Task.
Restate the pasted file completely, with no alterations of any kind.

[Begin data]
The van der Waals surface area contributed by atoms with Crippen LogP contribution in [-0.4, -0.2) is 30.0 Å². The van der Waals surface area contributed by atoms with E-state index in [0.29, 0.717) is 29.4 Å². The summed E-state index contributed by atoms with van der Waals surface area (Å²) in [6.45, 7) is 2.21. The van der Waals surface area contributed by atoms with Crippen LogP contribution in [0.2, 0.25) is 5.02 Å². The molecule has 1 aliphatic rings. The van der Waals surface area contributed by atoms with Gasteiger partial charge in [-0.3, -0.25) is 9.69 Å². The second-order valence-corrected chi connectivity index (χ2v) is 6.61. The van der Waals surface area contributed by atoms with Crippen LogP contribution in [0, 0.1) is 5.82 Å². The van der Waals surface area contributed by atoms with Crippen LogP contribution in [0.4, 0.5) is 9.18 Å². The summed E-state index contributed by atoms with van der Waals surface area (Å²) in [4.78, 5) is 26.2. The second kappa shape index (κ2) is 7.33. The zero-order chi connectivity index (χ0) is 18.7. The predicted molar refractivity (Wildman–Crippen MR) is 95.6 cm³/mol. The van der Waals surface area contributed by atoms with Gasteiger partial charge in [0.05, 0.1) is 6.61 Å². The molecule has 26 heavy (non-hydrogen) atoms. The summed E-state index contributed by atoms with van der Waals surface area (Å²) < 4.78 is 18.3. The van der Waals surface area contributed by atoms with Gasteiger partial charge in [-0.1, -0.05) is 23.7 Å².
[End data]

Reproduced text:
The van der Waals surface area contributed by atoms with Crippen LogP contribution in [-0.4, -0.2) is 30.0 Å². The van der Waals surface area contributed by atoms with E-state index in [0.29, 0.717) is 29.4 Å². The summed E-state index contributed by atoms with van der Waals surface area (Å²) in [6.45, 7) is 2.21. The van der Waals surface area contributed by atoms with Crippen LogP contribution in [0.2, 0.25) is 5.02 Å². The molecule has 1 aliphatic rings. The van der Waals surface area contributed by atoms with Gasteiger partial charge in [-0.3, -0.25) is 9.69 Å². The second-order valence-corrected chi connectivity index (χ2v) is 6.61. The van der Waals surface area contributed by atoms with Crippen LogP contribution in [0, 0.1) is 5.82 Å². The van der Waals surface area contributed by atoms with Crippen LogP contribution in [0.4, 0.5) is 9.18 Å². The summed E-state index contributed by atoms with van der Waals surface area (Å²) in [4.78, 5) is 26.2. The second kappa shape index (κ2) is 7.33. The zero-order chi connectivity index (χ0) is 18.7. The predicted molar refractivity (Wildman–Crippen MR) is 95.6 cm³/mol. The van der Waals surface area contributed by atoms with Gasteiger partial charge in [0.05, 0.1) is 6.61 Å². The molecule has 26 heavy (non-hydrogen) atoms. The summed E-state index contributed by atoms with van der Waals surface area (Å²) < 4.78 is 18.3. The van der Waals surface area contributed by atoms with Gasteiger partial charge in [-0.1, -0.05) is 23.7 Å².